Regent of Hungary Miklós Horthy de Nagybánya (left) with Adolf Hitler, year unspecified (Wikimedia Commons)

But, as the BBC’s “Document” program also revealed, Macartney’s strategy – and the perception that he himself was too sympathetic to the Horthy regime – caused concern in government circles, disquiet among staff at the service, and anger among Hungarians living in Britain.

In August 1942, Robert Bruce Lockhart, the director-general of the PWE, weighed in.

“I’ve never been very happy about the general question of our propaganda policy towards Hungary,” Lockhart wrote to the head of the BBC Hungarian Service. “The picture of a pro-British Hungary has always been something of an optical delusion.” Macartney, he ordered, should be “given a rest from broadcasting.”

These concerns did not, however, appear to provoke a marked shift in tone or direction, even after Eden’s statement to parliament in December 1942. Indeed, the corporation’s official historian, Jean Seaton, admitted to “Document” that she’d never encountered any evidence in the BBC’s archives that this announcement had provoked an internal discussion on how the corporation might assist the effort to, in her words, “save the Jews of Europe.”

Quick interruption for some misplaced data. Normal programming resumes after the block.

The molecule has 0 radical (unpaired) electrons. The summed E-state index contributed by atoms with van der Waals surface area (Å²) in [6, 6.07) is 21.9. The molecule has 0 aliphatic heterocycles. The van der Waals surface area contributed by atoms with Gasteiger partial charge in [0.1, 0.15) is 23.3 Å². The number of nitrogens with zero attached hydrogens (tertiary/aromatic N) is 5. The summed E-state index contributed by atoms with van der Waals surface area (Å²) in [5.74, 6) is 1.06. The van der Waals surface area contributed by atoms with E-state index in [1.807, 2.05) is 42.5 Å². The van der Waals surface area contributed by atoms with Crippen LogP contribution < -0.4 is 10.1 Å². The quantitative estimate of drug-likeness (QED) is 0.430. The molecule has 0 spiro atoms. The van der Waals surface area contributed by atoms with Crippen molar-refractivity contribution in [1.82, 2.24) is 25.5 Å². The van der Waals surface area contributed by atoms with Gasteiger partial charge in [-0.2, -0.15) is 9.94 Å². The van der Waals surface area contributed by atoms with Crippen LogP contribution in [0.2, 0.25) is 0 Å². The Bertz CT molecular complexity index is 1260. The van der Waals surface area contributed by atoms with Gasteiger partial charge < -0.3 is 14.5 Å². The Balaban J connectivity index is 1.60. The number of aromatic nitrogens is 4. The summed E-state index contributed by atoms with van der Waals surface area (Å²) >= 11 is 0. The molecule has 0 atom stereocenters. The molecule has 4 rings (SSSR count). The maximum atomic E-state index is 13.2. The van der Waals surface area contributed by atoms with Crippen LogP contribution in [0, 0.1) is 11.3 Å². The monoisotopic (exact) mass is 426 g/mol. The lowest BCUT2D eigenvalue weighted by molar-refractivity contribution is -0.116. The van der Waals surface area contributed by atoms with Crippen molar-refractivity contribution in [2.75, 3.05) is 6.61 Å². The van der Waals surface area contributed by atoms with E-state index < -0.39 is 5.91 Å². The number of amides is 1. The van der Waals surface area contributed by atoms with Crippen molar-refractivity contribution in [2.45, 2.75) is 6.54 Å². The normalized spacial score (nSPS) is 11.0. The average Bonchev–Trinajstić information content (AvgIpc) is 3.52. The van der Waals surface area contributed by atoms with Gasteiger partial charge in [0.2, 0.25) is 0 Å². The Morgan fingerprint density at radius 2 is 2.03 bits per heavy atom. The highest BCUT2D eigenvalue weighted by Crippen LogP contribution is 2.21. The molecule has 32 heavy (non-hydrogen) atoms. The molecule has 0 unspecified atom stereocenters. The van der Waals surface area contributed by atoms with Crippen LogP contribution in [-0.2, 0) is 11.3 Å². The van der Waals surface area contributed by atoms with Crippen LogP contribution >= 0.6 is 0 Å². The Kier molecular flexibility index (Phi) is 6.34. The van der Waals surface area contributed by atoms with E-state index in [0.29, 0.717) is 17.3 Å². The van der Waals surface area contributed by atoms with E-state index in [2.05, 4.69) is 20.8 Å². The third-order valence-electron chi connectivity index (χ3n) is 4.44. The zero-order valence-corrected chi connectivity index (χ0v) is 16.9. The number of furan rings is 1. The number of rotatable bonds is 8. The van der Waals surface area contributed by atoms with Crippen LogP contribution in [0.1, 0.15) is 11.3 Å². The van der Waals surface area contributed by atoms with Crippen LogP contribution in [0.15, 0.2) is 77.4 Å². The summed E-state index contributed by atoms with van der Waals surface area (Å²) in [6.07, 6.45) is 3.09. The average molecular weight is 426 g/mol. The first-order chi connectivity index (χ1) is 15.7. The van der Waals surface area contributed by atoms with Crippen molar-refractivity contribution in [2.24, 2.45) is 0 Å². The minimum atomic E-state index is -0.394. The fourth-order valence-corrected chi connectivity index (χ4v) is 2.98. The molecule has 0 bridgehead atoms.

A warning unheeded

It is arguable, however, that the BBC owed a special responsibility towards Hungary’s Jews. The strategy it had adopted, albeit at the behest of the PWE, was predicated on forcing Hitler to send troops into Hungary. Such a move, it was known by 1942, would bring terrible consequences for Hungarian Jewry.

In October 1943, the Jewish Agency in London warned the Foreign Office that any defection by Horthy to the Allies at that time would provoke a German invasion. The result would be the “extermination of the last important body of Jewry left in Europe.”

But in his extensive research on the subject, Chalk has detected no sign that these concerns forced a rethink.

German and Hungarian soldiers transport arrested Jews to the Varosi theater in Budapest, October 1944. (Bundesarchiv bild)

“I have found no archival evidence,” he wrote, “that the British asked Hungary to delay its withdrawal from the alliance with Germany or that they took seriously into account saving the lives of Hungarian Jews.”